The maple syrup taffy, though, that was a hit and we'll definitely do it again. 

I looked up about a dozen recipes - as I typically do - to get the 'idea' of it, and set about to try this myself.  So, again, I can't link to any particular recipe - my apologies, you're stuck with my unsure variation. 

Ingredients:

  • Fresh, clean snow - one recipe I found suggested packing it down, which I did. Since I brought it in on a tray, though, I think I'll skip this part next time. The syrup didn't really sink into the snow, and I wonder if the effects would have been better on softer snow. 
  • 100 % Maple syrup - I used about a cup (didn't measure precisely), and it would have served 8 people easily, although I try to limit our sugar intake, so take that as you will. 
  • Some kind of lollipop sticks, or popcicle sticks for picking it up
Instructions:

I put the syrup in a small sauce pan and boiled it until a drop of syrup in a glass of cold water formed a soft ball.  The boiling took quite awhile (I didn't time it), and occasionally it threatened to boil over and required pretty much constant attention and stirring for the time it took.  If you had a candy thermometer (I don't), you could research the exact temperature required - that would probably be easier than what I did. The syrup drop appeared to be quite liquid still, but I could pick it up and shape it with my fingers. I wouldn't have wanted it to get much firmer - although some recipes said that this would just create a harder, crunchier candy.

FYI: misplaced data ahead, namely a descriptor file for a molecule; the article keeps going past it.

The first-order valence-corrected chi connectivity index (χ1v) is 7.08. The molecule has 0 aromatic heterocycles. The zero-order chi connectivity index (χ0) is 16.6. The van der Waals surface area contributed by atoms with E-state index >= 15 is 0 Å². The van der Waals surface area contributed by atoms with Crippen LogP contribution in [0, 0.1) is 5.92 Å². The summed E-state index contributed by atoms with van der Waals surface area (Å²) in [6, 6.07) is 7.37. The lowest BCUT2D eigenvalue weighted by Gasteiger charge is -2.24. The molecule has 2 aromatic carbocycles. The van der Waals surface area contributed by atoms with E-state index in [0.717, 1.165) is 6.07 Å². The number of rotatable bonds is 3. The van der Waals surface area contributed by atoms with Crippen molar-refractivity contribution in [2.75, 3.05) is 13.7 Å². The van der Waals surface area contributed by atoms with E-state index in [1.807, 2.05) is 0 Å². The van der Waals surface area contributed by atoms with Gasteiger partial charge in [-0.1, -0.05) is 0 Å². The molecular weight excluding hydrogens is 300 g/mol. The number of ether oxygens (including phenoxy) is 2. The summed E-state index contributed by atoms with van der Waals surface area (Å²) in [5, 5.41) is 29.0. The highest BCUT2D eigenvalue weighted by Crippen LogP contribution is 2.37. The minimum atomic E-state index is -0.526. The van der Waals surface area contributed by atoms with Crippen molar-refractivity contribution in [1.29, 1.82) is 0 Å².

Immediately after cooking the syrup to desired temperature, I drizzled it onto the snow. We waited a few seconds for the syrup to solidify slightly in the snow, but we found it worked best if we didn't wait too long either, or the syrup became too hard to pick up with the stick. We could still pick it up with our fingers, though, and it still tasted fine, so not a complete waste. Our best technique was to poke the largest end of the syrup strip and roll it up as much as possible around itself to form a lollipop on the end of the stick. 

I set the saucepan down on the stove with the remaining syrup - only half comfortably fit in drizzles on my baking sheet - and I don't know if it became too cool, or what changed, but the rest of the syrup didn't produce very good taffy. It had become opaque - maybe with tiny bubbles - and didn't have the smooth, glassy consistency that the first amount had.  Audrey still ate it, and it was still sugary and candy-like, but not as nice as the earlier stuff.

There you have it, next time you have a random summer snow day - try something you can't do after the snow has gotten old and trampled.

Looking forward to plus 20 (celsius) temperatures this week!!